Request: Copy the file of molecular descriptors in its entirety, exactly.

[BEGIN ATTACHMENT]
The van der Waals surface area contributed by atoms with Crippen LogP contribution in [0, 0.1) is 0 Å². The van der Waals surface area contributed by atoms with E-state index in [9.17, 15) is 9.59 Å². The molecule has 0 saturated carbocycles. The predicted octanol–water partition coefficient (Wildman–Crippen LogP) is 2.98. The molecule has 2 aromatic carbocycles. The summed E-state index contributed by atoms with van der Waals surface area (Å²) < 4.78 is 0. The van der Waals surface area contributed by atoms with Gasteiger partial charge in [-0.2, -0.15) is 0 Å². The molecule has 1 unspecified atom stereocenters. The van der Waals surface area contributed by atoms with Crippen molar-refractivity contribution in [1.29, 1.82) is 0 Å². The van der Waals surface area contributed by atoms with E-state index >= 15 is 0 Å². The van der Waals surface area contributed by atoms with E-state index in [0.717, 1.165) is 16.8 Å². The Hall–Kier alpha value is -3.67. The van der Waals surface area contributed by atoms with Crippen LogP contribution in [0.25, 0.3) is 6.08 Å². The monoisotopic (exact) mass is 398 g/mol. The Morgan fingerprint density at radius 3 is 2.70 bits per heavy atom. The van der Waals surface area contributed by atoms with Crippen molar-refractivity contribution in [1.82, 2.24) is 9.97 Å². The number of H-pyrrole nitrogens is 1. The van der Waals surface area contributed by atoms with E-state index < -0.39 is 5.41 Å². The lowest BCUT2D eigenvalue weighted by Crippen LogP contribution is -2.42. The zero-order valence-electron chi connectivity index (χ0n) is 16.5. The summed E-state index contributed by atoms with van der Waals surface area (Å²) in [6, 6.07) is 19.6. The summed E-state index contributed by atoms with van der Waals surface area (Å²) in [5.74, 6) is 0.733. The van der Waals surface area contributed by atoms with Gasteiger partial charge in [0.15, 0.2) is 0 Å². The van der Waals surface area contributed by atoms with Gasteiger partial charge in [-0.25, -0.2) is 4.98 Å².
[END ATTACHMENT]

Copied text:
The van der Waals surface area contributed by atoms with Crippen LogP contribution in [0, 0.1) is 0 Å². The van der Waals surface area contributed by atoms with E-state index in [9.17, 15) is 9.59 Å². The molecule has 0 saturated carbocycles. The predicted octanol–water partition coefficient (Wildman–Crippen LogP) is 2.98. The molecule has 2 aromatic carbocycles. The summed E-state index contributed by atoms with van der Waals surface area (Å²) < 4.78 is 0. The van der Waals surface area contributed by atoms with Gasteiger partial charge in [-0.2, -0.15) is 0 Å². The molecule has 1 unspecified atom stereocenters. The van der Waals surface area contributed by atoms with Crippen molar-refractivity contribution in [1.29, 1.82) is 0 Å². The van der Waals surface area contributed by atoms with E-state index >= 15 is 0 Å². The van der Waals surface area contributed by atoms with E-state index in [0.717, 1.165) is 16.8 Å². The Hall–Kier alpha value is -3.67. The van der Waals surface area contributed by atoms with Crippen LogP contribution in [0.25, 0.3) is 6.08 Å². The monoisotopic (exact) mass is 398 g/mol. The Morgan fingerprint density at radius 3 is 2.70 bits per heavy atom. The van der Waals surface area contributed by atoms with Crippen molar-refractivity contribution in [1.82, 2.24) is 9.97 Å². The number of H-pyrrole nitrogens is 1. The van der Waals surface area contributed by atoms with E-state index < -0.39 is 5.41 Å². The lowest BCUT2D eigenvalue weighted by Crippen LogP contribution is -2.42. The zero-order valence-electron chi connectivity index (χ0n) is 16.5. The summed E-state index contributed by atoms with van der Waals surface area (Å²) in [6, 6.07) is 19.6. The summed E-state index contributed by atoms with van der Waals surface area (Å²) in [5.74, 6) is 0.733. The van der Waals surface area contributed by atoms with Gasteiger partial charge in [0.15, 0.2) is 0 Å². The van der Waals surface area contributed by atoms with Gasteiger partial charge in [-0.25, -0.2) is 4.98 Å².